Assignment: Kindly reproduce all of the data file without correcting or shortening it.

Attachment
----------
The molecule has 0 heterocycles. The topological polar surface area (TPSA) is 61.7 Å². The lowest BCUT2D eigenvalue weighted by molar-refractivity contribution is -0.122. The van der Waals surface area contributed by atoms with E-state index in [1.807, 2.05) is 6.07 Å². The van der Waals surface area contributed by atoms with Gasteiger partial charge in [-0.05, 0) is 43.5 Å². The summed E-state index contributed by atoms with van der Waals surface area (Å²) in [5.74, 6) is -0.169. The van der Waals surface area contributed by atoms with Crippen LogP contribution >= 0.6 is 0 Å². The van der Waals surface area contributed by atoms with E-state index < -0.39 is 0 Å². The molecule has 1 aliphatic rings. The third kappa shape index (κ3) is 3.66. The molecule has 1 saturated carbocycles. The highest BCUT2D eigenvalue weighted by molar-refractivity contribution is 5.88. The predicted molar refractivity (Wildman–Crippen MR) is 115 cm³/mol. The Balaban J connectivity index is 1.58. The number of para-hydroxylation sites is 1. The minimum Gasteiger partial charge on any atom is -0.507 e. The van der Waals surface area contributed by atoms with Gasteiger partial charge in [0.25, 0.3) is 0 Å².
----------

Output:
The molecule has 0 heterocycles. The topological polar surface area (TPSA) is 61.7 Å². The lowest BCUT2D eigenvalue weighted by molar-refractivity contribution is -0.122. The van der Waals surface area contributed by atoms with E-state index in [1.807, 2.05) is 6.07 Å². The van der Waals surface area contributed by atoms with Gasteiger partial charge in [-0.05, 0) is 43.5 Å². The summed E-state index contributed by atoms with van der Waals surface area (Å²) in [5.74, 6) is -0.169. The van der Waals surface area contributed by atoms with Crippen LogP contribution >= 0.6 is 0 Å². The van der Waals surface area contributed by atoms with E-state index < -0.39 is 0 Å². The molecule has 1 aliphatic rings. The third kappa shape index (κ3) is 3.66. The molecule has 1 saturated carbocycles. The highest BCUT2D eigenvalue weighted by molar-refractivity contribution is 5.88. The predicted molar refractivity (Wildman–Crippen MR) is 115 cm³/mol. The Balaban J connectivity index is 1.58. The number of para-hydroxylation sites is 1. The minimum Gasteiger partial charge on any atom is -0.507 e. The van der Waals surface area contributed by atoms with Gasteiger partial charge in [0.25, 0.3) is 0 Å².